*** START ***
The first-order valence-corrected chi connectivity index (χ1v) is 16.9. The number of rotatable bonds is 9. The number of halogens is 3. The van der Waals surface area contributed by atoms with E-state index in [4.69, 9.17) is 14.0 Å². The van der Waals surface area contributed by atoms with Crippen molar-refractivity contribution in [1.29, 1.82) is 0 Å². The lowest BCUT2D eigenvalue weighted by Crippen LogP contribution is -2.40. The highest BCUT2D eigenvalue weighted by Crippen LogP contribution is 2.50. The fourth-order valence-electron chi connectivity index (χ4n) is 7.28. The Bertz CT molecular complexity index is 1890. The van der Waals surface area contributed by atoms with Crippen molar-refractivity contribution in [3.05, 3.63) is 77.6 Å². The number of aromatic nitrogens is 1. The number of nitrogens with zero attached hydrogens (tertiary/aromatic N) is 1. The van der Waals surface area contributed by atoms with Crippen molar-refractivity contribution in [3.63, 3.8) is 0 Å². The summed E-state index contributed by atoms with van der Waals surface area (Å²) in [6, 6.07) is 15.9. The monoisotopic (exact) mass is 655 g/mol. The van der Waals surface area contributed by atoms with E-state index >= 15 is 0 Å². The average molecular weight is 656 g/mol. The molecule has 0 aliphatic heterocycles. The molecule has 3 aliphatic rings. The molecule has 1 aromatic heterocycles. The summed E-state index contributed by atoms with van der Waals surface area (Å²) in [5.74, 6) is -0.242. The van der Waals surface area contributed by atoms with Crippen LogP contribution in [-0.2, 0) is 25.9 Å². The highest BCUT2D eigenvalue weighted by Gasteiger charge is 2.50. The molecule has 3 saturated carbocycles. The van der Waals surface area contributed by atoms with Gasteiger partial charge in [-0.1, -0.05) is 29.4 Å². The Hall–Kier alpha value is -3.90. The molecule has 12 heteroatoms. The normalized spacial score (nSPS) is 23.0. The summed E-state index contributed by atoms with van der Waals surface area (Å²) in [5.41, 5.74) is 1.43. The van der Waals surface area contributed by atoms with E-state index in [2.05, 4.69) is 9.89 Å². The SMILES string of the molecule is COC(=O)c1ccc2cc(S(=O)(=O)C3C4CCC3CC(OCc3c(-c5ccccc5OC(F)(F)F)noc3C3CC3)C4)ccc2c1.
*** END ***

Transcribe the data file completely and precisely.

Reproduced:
The first-order valence-corrected chi connectivity index (χ1v) is 16.9. The number of rotatable bonds is 9. The number of halogens is 3. The van der Waals surface area contributed by atoms with E-state index in [4.69, 9.17) is 14.0 Å². The van der Waals surface area contributed by atoms with Crippen molar-refractivity contribution in [1.29, 1.82) is 0 Å². The lowest BCUT2D eigenvalue weighted by Crippen LogP contribution is -2.40. The highest BCUT2D eigenvalue weighted by Crippen LogP contribution is 2.50. The fourth-order valence-electron chi connectivity index (χ4n) is 7.28. The Bertz CT molecular complexity index is 1890. The van der Waals surface area contributed by atoms with Crippen molar-refractivity contribution in [3.05, 3.63) is 77.6 Å². The number of aromatic nitrogens is 1. The number of nitrogens with zero attached hydrogens (tertiary/aromatic N) is 1. The van der Waals surface area contributed by atoms with Crippen molar-refractivity contribution in [3.63, 3.8) is 0 Å². The summed E-state index contributed by atoms with van der Waals surface area (Å²) in [6, 6.07) is 15.9. The monoisotopic (exact) mass is 655 g/mol. The van der Waals surface area contributed by atoms with E-state index >= 15 is 0 Å². The average molecular weight is 656 g/mol. The molecule has 0 aliphatic heterocycles. The molecule has 3 aliphatic rings. The molecule has 1 aromatic heterocycles. The summed E-state index contributed by atoms with van der Waals surface area (Å²) in [5.74, 6) is -0.242. The van der Waals surface area contributed by atoms with Crippen LogP contribution in [-0.2, 0) is 25.9 Å². The highest BCUT2D eigenvalue weighted by Gasteiger charge is 2.50. The molecule has 3 saturated carbocycles. The van der Waals surface area contributed by atoms with Gasteiger partial charge in [-0.1, -0.05) is 29.4 Å². The Hall–Kier alpha value is -3.90. The molecule has 12 heteroatoms. The normalized spacial score (nSPS) is 23.0. The summed E-state index contributed by atoms with van der Waals surface area (Å²) in [5.41, 5.74) is 1.43. The van der Waals surface area contributed by atoms with E-state index in [2.05, 4.69) is 9.89 Å². The SMILES string of the molecule is COC(=O)c1ccc2cc(S(=O)(=O)C3C4CCC3CC(OCc3c(-c5ccccc5OC(F)(F)F)noc3C3CC3)C4)ccc2c1.